Leaders vs. followers– Coal-burning utilities have technology, resources and ability to reduce toxic pollution
from Wildlife Promise
Today the Center for American Progress released a report “Mercury Falling: Many Power Plants Already Have Equipment to Slash Mercury, Toxic Contamination” and held an event with a panel to discuss the findings. Panelists included representatives from government, utilities, and investment groups.
The report debunks industry claims that the regulations will wreak havoc on the utility sector.
The technology to comply with the new regulations is readily available, and 60% of US power plants have already installed the technology necessary to comply with the rules.
Though a few coal-heavy utilities have asked Environmental Protection Agency (EPA) to push back the deadline, claiming that the rules do not give them enough time to install all the required pollution controls, the EPA representative said it would not make sense to delay the rules across the board for those utilities who failed to heed notice that these pollution reductions would soon be required.
As the utility representative noted, there are leaders and followers among utilities. He echoed that the EPA should not delay important health benefits for those few utilities that were not proactive in updating pollution controls.
After all, installing technology to make sure power plants operate more safely is part of the evolution of a plant, just like getting your grandmother’s thirty-year-old car inspected and fixed is part of owning and operating a car.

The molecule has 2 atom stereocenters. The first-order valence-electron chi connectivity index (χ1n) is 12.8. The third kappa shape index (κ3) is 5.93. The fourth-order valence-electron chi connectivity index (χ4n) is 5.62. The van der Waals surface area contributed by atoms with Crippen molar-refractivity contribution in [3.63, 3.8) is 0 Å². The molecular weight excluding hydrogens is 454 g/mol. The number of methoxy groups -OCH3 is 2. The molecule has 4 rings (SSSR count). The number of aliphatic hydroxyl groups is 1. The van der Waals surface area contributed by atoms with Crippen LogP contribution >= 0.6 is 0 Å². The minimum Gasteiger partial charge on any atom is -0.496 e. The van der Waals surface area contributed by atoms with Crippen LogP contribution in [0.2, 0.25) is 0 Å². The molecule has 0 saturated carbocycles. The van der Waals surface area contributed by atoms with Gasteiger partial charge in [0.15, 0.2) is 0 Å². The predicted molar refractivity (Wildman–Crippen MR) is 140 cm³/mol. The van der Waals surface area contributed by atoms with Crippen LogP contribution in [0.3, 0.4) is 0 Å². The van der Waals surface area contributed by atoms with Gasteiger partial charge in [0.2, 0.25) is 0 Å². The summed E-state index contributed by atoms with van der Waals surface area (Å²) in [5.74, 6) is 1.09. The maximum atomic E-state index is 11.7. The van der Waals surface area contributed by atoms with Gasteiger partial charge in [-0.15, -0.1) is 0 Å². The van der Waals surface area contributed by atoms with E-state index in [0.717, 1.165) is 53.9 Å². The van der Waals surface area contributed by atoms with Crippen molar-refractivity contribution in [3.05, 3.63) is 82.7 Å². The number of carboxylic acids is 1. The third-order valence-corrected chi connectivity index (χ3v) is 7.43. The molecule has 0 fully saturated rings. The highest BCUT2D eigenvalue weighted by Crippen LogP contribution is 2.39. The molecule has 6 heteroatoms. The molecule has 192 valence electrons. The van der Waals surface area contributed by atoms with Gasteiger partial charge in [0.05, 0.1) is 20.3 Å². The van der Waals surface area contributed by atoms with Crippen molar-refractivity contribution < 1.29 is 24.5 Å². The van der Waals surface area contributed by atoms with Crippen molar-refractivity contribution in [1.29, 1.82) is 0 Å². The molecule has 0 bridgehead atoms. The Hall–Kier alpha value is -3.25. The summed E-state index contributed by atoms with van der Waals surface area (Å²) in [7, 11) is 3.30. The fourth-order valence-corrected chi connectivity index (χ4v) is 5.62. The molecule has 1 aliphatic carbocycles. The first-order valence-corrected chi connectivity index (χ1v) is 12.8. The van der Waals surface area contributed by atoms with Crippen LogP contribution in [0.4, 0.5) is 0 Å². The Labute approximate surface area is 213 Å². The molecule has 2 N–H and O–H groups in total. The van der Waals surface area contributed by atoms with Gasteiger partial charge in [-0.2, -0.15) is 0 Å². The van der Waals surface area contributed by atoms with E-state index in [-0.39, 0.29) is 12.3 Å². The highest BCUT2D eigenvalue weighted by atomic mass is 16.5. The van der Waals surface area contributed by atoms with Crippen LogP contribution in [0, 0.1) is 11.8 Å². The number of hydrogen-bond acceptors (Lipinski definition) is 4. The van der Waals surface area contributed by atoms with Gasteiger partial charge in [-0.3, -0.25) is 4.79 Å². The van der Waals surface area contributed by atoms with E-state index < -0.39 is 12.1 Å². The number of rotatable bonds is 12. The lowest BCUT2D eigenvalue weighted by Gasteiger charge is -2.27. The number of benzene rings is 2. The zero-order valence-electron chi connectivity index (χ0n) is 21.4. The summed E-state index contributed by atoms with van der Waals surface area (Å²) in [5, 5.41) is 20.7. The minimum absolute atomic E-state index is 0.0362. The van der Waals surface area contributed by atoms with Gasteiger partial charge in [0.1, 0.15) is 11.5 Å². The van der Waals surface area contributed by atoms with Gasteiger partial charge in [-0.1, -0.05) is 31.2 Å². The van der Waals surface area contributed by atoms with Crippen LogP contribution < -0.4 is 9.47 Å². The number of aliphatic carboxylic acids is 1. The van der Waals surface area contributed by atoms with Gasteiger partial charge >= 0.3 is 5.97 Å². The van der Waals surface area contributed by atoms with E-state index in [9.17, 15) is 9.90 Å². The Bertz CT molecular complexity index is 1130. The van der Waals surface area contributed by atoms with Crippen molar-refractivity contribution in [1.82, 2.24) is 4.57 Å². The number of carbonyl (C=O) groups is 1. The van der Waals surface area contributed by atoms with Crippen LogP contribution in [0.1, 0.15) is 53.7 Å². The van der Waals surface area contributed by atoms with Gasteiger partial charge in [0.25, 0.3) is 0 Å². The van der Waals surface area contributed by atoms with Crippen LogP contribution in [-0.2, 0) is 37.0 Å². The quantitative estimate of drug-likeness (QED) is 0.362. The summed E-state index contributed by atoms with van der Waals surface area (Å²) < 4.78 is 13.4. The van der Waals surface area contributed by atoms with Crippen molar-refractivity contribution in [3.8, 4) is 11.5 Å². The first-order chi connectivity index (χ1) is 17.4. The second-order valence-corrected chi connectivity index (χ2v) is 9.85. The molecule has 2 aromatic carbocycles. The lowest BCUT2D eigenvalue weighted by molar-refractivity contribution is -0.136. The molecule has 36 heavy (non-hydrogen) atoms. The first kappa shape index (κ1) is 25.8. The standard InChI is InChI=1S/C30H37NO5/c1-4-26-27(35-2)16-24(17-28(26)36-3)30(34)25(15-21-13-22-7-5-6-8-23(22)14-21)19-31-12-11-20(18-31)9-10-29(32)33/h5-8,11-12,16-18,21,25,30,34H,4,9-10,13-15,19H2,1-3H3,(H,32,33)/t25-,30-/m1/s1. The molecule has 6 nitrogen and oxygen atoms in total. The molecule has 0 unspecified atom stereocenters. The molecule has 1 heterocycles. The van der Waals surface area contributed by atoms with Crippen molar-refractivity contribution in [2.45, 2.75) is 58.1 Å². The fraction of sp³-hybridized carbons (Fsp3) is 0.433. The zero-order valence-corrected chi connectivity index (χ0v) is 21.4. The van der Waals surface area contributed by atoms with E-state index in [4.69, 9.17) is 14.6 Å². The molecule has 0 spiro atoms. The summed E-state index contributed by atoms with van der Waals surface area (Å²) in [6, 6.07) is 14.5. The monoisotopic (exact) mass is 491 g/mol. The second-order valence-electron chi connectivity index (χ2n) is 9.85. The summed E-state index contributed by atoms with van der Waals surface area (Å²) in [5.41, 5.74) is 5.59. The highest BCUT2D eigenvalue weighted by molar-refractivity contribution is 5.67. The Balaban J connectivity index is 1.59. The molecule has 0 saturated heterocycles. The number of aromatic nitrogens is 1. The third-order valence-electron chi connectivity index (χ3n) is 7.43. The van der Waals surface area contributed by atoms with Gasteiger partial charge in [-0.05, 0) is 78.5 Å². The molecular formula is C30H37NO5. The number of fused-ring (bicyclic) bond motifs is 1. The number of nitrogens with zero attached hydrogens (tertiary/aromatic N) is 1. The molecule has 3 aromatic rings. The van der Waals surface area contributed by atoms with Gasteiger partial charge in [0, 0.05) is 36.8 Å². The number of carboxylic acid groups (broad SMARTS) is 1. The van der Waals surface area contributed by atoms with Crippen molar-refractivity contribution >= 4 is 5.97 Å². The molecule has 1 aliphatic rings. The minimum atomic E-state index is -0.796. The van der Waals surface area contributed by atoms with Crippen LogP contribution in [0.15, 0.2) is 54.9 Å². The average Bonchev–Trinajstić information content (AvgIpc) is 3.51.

In this case, the stakes are much higher than having a noisy muffler. The EPA found that the proposed pollution reductions will have annual benefits that include:
… [up to] 17,000 fewer premature mortalities, 4,300 fewer cases of chronic bronchitis, 10,000 fewer non-fatal heart attacks, 12,000 fewer hospitalizations (for respiratory and cardiovascular disease combined), 4.9 million fewer days of restricted activity due to respiratory illness and approximately 830,000 fewer lost work days.
We also estimate substantial health improvements for children in the form of 110,000 fewer asthma attacks, 6,700 fewer hospital admissions due to asthma, 10,000 fewer cases of acute bronchitis, and approximately 210,000 fewer cases of upper and lower respiratory illness.
When 17,000 lives can be saved each year by reducing the amount of mercury, arsenic, and toxic air pollution spewing out of power plants, there is no excuse to continue with business as usual. As one panelist said “the health of our families can no longer be a hotbed partisan issue.” I couldn’t agree more.
Take action here and tell the EPA that you want the strongest protections possible against dangerous air.